- Toy Story 3
Directed by Lee Unkrich
Screenplay by Michael Arndt and John Lasseter
Tom Hanks as Woody (voice)
Tim Allen as Buzz Lightyear (voice)
Joan Cusack as Jessie (voice)
Ned Beatty as Lotso (voice)
Don Rickles as Mr. Potato Head (voice)
Michael Keaton as Ken (voice)
Pixar Has Another Winner:
‘Toy Story 3’ Is a Fantastic Family Film
Pixar Animation Studios strutted into the hearts of moviegoers everywhere with the click of Woody’s bootheels and the pew-pew of Buzz Lightyear’s laserbeams in 1995’s Toy Story. Since then, the studio has made nary a mishap (with the possible exception of Cars, which was hit-or-miss but charming nonetheless). The latest addition to the Pixar stable, Toy Story 3, is no different: from start to finish, it’s a near-perfect family film.
Have you ever wondered what toys do when you leave them lying on the floor in the dark? The creative geniuses at Pixar did, and it was good. The world was introduced to Andy’s toys with the first Toy Story. Plush-and-plastic cowboy Woody (voiced by Tom Hanks) spouts generic lines like “There’s a snake in my boot” when you pull the cord in his back. Buzz Lightyear (Tim Allen), a spaceman from Star Command with working wings and LCD lasers, has a voice all his own. A supporting cast including piggybank Hamm (Wallace Shawn), Slinky Dog (originally voiced by the late Jim Varney, replaced in Toy Story 3 by Blake Clark), Mr. and Mrs. Potato Head, Rex the dinosaur, and a trio of claw machine aliens, scuttled, hopped, and sprang into our hearts in the first and second films.
The inimitable, irrepressible toys are back for a third film, and they’re up to all new antics. Lest we forget, fifteen years have passed since the first movie, and little Andy is seventeen and headed off to college. As we all know, when you’re seventeen any reminder of your childhood is an insult, so when Andy’s mom harangues him to donate his toys, he calls them “junk” but secretly plans to keep them in the attic. Things go awry, and the crew of toys ends up at Sunnyside Day Care Center, which seems like heaven on earth…until the toddlers arrive. The toys soon learn Sunnyside isn’t all it’s cracked up to be, and plan an escape.
Somehow or other, the animators and writers at Pixar manage to make even the most mundane objects fascinating, lovely, hilarious, and even terrifying. Those of us in our mid-twenties may remember how horrific the Frankentoys from Toy Story were, how malevolent the cruelest child can be through the animators’ lens. Is there anyone who doesn’t find a beaten-up babydoll or a monkey with cymbals creepy? Pixar rides those inexplicable terrors for all they’re worth, and it’s ingenious. Likewise, everyone played with toys when they were small, and there are more than enough recognizable toys to make even the most jaded of us nostalgic. From the spinning arrow of “The Farmer Says” to the paratrooper army men to the Chatter Phone, there are toys here for every generation, and to see them come to life with such realism is terrifically satisfying. Even those who didn’t exactly grow up on the Toy Story films likely find the movies joyous and entertaining.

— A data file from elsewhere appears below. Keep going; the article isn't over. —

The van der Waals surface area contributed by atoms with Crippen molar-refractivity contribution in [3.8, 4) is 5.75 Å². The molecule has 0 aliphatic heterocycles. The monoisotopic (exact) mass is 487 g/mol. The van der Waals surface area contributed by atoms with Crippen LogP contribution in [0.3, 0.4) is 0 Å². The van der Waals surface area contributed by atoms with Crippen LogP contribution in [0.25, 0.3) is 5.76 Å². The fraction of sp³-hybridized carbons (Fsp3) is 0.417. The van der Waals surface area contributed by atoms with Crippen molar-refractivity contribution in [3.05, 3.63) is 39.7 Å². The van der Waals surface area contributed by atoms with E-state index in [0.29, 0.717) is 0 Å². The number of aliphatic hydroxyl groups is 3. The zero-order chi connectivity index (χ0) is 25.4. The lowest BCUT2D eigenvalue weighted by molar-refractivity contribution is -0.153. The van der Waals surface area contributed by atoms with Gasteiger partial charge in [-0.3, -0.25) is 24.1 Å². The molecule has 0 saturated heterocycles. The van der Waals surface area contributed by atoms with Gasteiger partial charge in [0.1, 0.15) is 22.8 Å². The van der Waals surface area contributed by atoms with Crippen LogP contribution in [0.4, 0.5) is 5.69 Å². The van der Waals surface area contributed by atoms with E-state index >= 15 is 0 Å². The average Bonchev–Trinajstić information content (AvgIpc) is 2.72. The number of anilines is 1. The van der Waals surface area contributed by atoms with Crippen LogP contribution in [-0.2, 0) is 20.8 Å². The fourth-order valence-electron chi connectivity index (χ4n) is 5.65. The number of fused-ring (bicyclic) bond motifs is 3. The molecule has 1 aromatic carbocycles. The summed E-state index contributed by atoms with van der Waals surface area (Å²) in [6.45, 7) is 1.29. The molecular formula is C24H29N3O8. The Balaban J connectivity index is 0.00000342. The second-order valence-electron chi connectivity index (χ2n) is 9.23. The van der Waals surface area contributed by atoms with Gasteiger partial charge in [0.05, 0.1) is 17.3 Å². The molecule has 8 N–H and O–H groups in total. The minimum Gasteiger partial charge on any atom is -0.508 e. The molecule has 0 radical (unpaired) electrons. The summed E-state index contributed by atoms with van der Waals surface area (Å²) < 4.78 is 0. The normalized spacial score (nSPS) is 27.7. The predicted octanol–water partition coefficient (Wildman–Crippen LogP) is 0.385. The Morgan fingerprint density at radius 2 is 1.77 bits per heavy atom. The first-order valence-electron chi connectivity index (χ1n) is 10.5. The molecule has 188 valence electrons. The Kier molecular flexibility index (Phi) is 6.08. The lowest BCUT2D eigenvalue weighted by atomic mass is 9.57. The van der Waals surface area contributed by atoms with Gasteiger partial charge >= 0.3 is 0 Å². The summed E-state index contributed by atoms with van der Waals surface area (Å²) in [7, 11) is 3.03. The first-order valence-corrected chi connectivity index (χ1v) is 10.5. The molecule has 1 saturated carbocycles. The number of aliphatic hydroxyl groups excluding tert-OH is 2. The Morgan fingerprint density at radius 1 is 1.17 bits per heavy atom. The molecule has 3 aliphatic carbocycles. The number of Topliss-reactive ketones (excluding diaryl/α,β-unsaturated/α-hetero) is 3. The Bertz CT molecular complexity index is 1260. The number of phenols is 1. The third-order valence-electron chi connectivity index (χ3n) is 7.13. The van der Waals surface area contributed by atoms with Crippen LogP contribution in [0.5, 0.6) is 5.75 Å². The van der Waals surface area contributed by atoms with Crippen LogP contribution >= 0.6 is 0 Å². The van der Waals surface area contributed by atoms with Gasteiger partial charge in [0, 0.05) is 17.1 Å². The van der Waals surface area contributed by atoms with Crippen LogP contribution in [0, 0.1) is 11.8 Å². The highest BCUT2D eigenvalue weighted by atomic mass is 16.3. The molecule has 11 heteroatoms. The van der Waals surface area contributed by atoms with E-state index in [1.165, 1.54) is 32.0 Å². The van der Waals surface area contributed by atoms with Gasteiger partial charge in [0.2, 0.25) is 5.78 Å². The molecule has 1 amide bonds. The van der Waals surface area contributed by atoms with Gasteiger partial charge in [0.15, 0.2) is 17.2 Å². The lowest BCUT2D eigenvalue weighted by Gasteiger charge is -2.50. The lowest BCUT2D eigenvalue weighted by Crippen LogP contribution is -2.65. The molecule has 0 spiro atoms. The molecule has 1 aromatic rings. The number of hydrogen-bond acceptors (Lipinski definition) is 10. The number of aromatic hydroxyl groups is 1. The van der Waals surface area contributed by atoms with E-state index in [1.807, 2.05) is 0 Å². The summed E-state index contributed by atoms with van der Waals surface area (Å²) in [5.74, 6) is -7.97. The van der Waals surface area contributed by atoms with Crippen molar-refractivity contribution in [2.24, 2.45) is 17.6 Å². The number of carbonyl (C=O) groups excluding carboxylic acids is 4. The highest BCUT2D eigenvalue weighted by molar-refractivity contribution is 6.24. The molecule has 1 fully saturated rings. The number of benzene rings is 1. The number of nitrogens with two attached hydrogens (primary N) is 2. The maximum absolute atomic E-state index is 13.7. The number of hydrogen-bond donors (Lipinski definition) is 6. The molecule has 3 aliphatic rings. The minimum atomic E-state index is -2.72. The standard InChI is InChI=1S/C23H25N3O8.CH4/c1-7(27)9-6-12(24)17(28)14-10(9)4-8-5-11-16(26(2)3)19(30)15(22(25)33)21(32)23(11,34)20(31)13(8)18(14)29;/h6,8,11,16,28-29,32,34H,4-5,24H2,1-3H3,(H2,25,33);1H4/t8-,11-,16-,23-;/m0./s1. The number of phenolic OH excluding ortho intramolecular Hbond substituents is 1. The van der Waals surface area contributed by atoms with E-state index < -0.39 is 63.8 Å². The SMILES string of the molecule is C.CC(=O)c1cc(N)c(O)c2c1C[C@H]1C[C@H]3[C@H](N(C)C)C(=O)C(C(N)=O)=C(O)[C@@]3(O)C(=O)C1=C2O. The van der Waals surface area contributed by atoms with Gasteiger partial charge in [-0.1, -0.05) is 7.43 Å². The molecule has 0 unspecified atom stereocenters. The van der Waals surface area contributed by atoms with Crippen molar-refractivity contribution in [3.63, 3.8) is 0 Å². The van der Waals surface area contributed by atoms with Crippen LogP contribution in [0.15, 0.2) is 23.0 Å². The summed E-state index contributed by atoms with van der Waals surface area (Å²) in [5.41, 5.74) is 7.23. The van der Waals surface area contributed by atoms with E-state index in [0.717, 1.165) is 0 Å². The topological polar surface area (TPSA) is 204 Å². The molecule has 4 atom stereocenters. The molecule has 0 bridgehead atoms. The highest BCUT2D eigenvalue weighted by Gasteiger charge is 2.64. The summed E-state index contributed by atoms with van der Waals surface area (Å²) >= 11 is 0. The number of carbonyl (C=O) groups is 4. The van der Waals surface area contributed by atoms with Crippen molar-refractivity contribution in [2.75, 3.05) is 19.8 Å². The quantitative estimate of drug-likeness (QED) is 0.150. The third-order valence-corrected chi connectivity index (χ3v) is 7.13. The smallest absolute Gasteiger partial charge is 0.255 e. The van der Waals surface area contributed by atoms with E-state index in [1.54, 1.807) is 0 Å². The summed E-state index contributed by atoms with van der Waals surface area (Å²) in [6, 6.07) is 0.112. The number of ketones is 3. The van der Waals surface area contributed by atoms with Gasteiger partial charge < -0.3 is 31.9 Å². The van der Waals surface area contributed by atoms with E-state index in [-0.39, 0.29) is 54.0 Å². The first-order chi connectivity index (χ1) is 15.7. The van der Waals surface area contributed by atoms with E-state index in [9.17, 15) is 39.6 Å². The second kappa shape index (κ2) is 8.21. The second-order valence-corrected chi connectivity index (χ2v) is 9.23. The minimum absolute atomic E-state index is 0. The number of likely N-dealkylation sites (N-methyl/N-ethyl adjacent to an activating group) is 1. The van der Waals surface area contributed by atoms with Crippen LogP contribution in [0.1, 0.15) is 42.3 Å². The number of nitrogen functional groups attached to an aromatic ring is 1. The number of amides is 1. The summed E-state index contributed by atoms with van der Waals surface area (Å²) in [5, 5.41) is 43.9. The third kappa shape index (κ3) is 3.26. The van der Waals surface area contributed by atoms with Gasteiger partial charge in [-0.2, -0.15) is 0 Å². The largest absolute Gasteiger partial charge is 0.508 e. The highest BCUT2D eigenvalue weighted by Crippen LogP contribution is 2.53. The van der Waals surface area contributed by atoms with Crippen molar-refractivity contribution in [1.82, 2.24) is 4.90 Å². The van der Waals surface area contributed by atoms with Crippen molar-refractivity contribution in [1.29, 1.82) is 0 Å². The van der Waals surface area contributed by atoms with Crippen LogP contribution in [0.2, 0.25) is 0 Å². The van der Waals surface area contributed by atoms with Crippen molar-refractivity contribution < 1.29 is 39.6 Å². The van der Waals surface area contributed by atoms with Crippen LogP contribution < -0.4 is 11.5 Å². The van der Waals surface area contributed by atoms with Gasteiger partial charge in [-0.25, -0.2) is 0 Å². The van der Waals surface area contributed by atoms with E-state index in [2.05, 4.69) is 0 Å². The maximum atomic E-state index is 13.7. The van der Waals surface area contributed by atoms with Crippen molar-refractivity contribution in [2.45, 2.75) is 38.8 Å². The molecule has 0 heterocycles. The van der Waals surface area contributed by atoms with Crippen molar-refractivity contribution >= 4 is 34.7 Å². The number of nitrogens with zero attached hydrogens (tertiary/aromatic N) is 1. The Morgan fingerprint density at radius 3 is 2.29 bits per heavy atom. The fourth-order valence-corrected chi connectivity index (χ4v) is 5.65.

Pixar’s magic lies in its unfailing ability to fascinate adults and children alike. Toy Story 3 features sequences that will appeal to everyone—filmic techniques reminiscent of ‘80s romance, ‘40s noir, spaghetti Westerns, and classic action movies. Adults will find the homage charming, and children will experience those tropes through new eyes. The toys have to employ numerous Rube Goldberg-style methods of escape—one imagines that board meetings with the production crew were comprised of people wondering aloud, “Now, if you were eight inches tall, how would you make it through two locked doors and over an eight-foot wall?” (Who wouldn’t kill for one of those jobs?)
Toy Story 2 released in 1999, so technology has changed incredibly since that film, but of course Pixar kept up. The toys employ a cell phone to lure Andy to the toy box, Andy’s sister Molly wears iPod earbuds in one scene, and Woody uses an internet mapping program to find his way home. Likewise, Buster the dog has gotten old, fat, and gray, but is still adorable, and Molly and Andy are the same good kids they were—just a little bigger. Plot integration from the past to the present is flawless in every way.
No thanks to James Cameron’s big budget indulgence Avatar, 3D is experiencing an awful resurgence right now. Many films simply shouldn’t be transferred: Tim Burton’s Alice in Wonderland, while pretty and fun, misused 3D; Clash of the Titans was a terrible mistake that never should’ve been formatted that way. Pixar is the one and only studio that gets a pass on 3D: they know exactly how to do it right. Although nothing flies out of the screen at the viewer, as in last year’s Coraline, Toy Story 3’s animation is downright gorgeous. Everything from fibers to hair to grass to pupils looks perfect. Surely we’ve all heard that blowhard at parties elucidating at length why film can’t be art. Next time, tell him (or her) to go see a Pixar film and get back to you.
Without divulging too many details, Toy Story 3 will leave audiences giggling, nostalgic, and even teary, seemingly without effort (though of course production of a Pixar film takes years upon years, so there’s plenty of effort). With the magic of gorgeous animation, lovable characters, witty writing, and snappy, smart editing, Pixar has pulled out another winner: Toy Story 3 is a movie everyone, young and old, will enjoy.
Julia Rhodes graduated from Indiana University with a degree in Communication and Culture. She’s always been passionate about movies and media, and is particularly fond of horror and feminist film theory, but has a soft spot for teen romances and black comedies. She also loves animals and vegetarian cooking; who says horror geeks aren’t compassionate and gentle? Google+